How effective is influenza vaccination?

Effectiveness of the influenza vaccine is determined by the fit or match between the influenza strains in the vaccine and the particular viruses actually circulating during influenza season as well as their severity.13-16 When the fit is high, good rates of protection are seen, and vice versa.

Vaccine effectiveness measures how well vaccination prevents influenza infection in a routine community setting. Over the 14 flu seasons from 2004 to 2018, the estimated influenza vaccination effectiveness ranged from 10% to 60% with effectiveness greater than 40% 9 times.17

Although uncommon, influenza is associated with more than 100 deaths annually among children and adolescents, ranging from 37 in the 2011-2012 flu season to 358 in the 2009 pandemic.18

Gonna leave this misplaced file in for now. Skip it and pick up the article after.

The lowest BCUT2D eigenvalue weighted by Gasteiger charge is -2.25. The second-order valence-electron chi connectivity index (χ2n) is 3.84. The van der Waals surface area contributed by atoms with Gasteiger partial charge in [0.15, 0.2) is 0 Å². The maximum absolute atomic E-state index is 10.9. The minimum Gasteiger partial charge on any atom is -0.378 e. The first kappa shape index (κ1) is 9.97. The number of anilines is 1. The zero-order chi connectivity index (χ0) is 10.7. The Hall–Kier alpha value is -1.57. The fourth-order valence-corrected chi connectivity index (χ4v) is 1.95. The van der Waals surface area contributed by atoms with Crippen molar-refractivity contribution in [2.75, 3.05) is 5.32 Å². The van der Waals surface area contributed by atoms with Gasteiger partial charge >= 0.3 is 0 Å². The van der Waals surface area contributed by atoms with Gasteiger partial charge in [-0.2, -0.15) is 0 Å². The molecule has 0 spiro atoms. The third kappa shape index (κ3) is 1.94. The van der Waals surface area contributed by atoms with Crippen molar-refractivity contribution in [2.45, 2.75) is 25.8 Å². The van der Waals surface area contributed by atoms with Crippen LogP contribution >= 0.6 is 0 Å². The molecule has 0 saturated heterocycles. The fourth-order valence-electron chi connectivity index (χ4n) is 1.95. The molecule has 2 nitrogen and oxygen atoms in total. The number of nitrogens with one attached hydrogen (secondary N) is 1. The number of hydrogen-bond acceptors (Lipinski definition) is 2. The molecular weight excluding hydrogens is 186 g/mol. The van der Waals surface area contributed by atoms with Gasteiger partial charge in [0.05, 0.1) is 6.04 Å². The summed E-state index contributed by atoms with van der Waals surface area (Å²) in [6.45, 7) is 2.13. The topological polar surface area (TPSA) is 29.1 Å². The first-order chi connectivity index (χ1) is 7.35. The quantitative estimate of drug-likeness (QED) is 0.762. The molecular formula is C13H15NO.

Examining laboratory-confirmed flu deaths over 4 flu seasons from 2010 to 2014, Flannery and colleagues18 found that only 26% received flu vaccination 14 days before symptom onset. The vaccination rate among children with high-risk conditions related to flu was only slightly better at 31%.

Overall vaccine effectiveness was 51% and 65%, respectively, for children with and without high-risk conditions. These results indicate the continued need for the pediatrician to increase vaccination rates, especially for those children with high-risk conditions.18

Influenza treatment

Oseltamivir (Tamiflu), zanamivir (Relenza), and peramivir (Rapivab) are neuraminidase inhibitors that are currently available in the United States. Oseltamivir and zanamivir are available orally and are active against both influenza A and B viruses. Peramivir is an intravenous (IV) formulation and indicated in patients aged older than 2 years with symptoms for fewer than 2 days.